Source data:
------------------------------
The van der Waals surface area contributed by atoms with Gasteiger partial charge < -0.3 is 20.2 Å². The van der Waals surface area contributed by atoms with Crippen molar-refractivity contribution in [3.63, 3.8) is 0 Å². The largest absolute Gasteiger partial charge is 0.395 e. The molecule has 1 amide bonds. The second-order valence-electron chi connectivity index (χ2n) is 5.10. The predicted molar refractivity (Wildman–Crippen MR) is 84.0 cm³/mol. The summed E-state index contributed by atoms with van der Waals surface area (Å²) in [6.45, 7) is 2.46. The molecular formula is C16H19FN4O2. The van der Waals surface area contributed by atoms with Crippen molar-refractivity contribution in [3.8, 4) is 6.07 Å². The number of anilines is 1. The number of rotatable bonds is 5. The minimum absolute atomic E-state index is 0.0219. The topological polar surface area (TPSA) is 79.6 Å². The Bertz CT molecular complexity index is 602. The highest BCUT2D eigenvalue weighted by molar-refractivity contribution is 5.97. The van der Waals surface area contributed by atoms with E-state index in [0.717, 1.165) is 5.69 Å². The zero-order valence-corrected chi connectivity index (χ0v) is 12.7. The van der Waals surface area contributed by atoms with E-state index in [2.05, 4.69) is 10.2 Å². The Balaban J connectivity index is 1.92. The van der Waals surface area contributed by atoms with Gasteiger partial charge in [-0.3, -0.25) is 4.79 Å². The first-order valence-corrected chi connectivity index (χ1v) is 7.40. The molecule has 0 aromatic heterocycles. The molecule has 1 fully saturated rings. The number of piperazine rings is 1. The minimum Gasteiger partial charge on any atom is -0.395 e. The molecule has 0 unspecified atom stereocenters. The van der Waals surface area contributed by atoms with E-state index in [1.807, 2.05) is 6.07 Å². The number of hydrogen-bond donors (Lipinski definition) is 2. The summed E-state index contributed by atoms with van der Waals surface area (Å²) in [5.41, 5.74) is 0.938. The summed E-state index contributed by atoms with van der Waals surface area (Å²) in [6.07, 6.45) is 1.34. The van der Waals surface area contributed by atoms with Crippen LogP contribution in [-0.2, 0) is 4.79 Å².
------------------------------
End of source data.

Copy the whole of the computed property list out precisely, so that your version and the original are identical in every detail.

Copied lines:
The van der Waals surface area contributed by atoms with Gasteiger partial charge < -0.3 is 20.2 Å². The van der Waals surface area contributed by atoms with Crippen molar-refractivity contribution in [3.63, 3.8) is 0 Å². The largest absolute Gasteiger partial charge is 0.395 e. The molecule has 1 amide bonds. The second-order valence-electron chi connectivity index (χ2n) is 5.10. The predicted molar refractivity (Wildman–Crippen MR) is 84.0 cm³/mol. The summed E-state index contributed by atoms with van der Waals surface area (Å²) in [6.45, 7) is 2.46. The molecular formula is C16H19FN4O2. The van der Waals surface area contributed by atoms with Crippen molar-refractivity contribution in [3.8, 4) is 6.07 Å². The number of anilines is 1. The number of rotatable bonds is 5. The minimum absolute atomic E-state index is 0.0219. The topological polar surface area (TPSA) is 79.6 Å². The Bertz CT molecular complexity index is 602. The highest BCUT2D eigenvalue weighted by molar-refractivity contribution is 5.97. The van der Waals surface area contributed by atoms with E-state index in [0.717, 1.165) is 5.69 Å². The zero-order valence-corrected chi connectivity index (χ0v) is 12.7. The van der Waals surface area contributed by atoms with E-state index in [2.05, 4.69) is 10.2 Å². The Balaban J connectivity index is 1.92. The van der Waals surface area contributed by atoms with Gasteiger partial charge in [-0.3, -0.25) is 4.79 Å². The first-order valence-corrected chi connectivity index (χ1v) is 7.40. The molecule has 0 aromatic heterocycles. The molecule has 1 fully saturated rings. The number of piperazine rings is 1. The minimum Gasteiger partial charge on any atom is -0.395 e. The molecule has 0 unspecified atom stereocenters. The van der Waals surface area contributed by atoms with E-state index in [1.807, 2.05) is 6.07 Å². The number of hydrogen-bond donors (Lipinski definition) is 2. The summed E-state index contributed by atoms with van der Waals surface area (Å²) in [5.41, 5.74) is 0.938. The summed E-state index contributed by atoms with van der Waals surface area (Å²) in [6.07, 6.45) is 1.34. The van der Waals surface area contributed by atoms with Crippen LogP contribution in [-0.2, 0) is 4.79 Å².